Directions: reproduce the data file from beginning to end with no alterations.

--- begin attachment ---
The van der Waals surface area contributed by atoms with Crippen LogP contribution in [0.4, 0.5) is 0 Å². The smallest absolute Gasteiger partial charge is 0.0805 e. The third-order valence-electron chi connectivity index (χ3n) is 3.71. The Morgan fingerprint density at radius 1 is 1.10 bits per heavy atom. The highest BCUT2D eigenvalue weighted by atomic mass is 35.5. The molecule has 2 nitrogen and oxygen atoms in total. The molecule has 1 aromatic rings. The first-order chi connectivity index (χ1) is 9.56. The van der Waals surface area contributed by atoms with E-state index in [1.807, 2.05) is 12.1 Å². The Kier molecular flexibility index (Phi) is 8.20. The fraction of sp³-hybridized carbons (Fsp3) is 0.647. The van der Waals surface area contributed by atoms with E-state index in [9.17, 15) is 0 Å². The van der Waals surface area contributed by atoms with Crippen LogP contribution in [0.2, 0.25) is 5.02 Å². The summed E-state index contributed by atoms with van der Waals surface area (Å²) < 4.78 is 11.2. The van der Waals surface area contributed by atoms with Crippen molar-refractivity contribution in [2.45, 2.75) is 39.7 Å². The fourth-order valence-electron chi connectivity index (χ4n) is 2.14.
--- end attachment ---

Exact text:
The van der Waals surface area contributed by atoms with Crippen LogP contribution in [0.4, 0.5) is 0 Å². The smallest absolute Gasteiger partial charge is 0.0805 e. The third-order valence-electron chi connectivity index (χ3n) is 3.71. The Morgan fingerprint density at radius 1 is 1.10 bits per heavy atom. The highest BCUT2D eigenvalue weighted by atomic mass is 35.5. The molecule has 2 nitrogen and oxygen atoms in total. The molecule has 1 aromatic rings. The first-order chi connectivity index (χ1) is 9.56. The van der Waals surface area contributed by atoms with E-state index in [1.807, 2.05) is 12.1 Å². The Kier molecular flexibility index (Phi) is 8.20. The fraction of sp³-hybridized carbons (Fsp3) is 0.647. The van der Waals surface area contributed by atoms with E-state index in [9.17, 15) is 0 Å². The van der Waals surface area contributed by atoms with Crippen LogP contribution in [0.2, 0.25) is 5.02 Å². The summed E-state index contributed by atoms with van der Waals surface area (Å²) < 4.78 is 11.2. The van der Waals surface area contributed by atoms with Crippen molar-refractivity contribution in [2.45, 2.75) is 39.7 Å². The fourth-order valence-electron chi connectivity index (χ4n) is 2.14.